If you read Now Then regularly, you’ll know that we like to mix it up, so we’ve got something a bit different this month. Phil Lockwood is a Sheffield-based artist working primarily with acrylic paint, producing a range of work including the images from his Industrial and Townscape series presented in this issue.

We like the clear sense of place and time in Phil’s work, as well as the attention to detail in his compositions. If you like what you see, some of Phil’s work is available for sale on his website.

What is your background as an artist?

I have been involved in the visual arts from the age of 11, when, after the taking the 11+ examination, I attended the Junior Art Department of the Sheffield College of Art. The annual intake for the school was 12 boys and 12 girls, selected for having a talent for art. This meant that from the age of 11 I was surrounded by people who all had skills in the artistic sphere, so it came as a huge shock to discover later, when I went into the big wide world, that some people couldn’t draw.

How has your style developed and who or what have you drawn inspiration from?

My present style of painting developed some 15 years or so ago and was almost accidental. I had decided to produce a large townscape and I had completed the underpainting using a very limited palette of just three colours, with the intention of overpainting this with the normal range of colour, but I liked it so much in the underpainting colours that I finished it like that.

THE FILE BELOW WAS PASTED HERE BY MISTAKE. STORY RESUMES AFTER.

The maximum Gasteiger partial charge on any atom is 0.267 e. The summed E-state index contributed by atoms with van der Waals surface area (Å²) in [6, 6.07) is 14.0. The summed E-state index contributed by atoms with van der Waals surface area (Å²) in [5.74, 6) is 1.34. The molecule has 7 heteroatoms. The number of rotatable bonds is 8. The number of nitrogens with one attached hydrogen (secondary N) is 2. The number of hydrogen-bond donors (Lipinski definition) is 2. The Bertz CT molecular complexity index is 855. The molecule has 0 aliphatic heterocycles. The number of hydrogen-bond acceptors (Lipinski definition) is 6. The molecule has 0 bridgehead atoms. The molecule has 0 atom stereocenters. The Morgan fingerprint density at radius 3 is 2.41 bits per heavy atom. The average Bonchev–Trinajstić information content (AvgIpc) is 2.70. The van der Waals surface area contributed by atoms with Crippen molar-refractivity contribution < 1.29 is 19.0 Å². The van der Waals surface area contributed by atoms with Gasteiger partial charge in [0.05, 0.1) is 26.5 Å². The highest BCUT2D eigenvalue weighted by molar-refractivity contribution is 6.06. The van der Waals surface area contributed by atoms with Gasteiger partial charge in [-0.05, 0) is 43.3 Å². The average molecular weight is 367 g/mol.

I was so intrigued by the range of effects that can be obtained by the restricted palette of Pthalmo Blue, Burnt Sienna and White that I produced a series of townscapes exploring and developing the use of this very restricted palette.

Do you tend to work from reference material?

I nearly always work from imagination and memory. I must be a little lazy, as I never use preliminary sketches, preferring to begin painting on a blank canvas with just an idea of the subject. I work in acrylic as this allows me to correct and adjust by overpainting as things develop and change, often making use of what we painters call ‘happy accidents’.

This overpainting continues as we progress towards the finished image. It is ‘we’ rather than ‘I’, because this process means that as I work, the painting take on a life of its own. One of the results of this method of working is that a painting can often change direction, even to the extent of finishing as a different subject to the idea that started the painting.

Is a sense of humour important to your work?

I see no reason why art has to be po-faced, so I often, though not always, incorporate a humorous element hidden within the composition. This is sometimes a very small motif within the painting and it is usually the subject of the title. I enjoy making the viewer work to find a reason for the title.

I have two other quirks, which the viewers like to discover and seem to enjoy. I have always included Annie, our pet dog, somewhere in the painting, even the industrial scenes. We lost Annie a couple of years ago, but I haven’t the heart to not include her, so she is still there, but now she is joined by Freddie, our present dog.

The other quirk is that I never sign my paintings, but my name appears somewhere in the composition, perhaps on the side of a van, or possibly on a shop front or on a cinema hoarding.

phil-lockwood.com

Sam Walby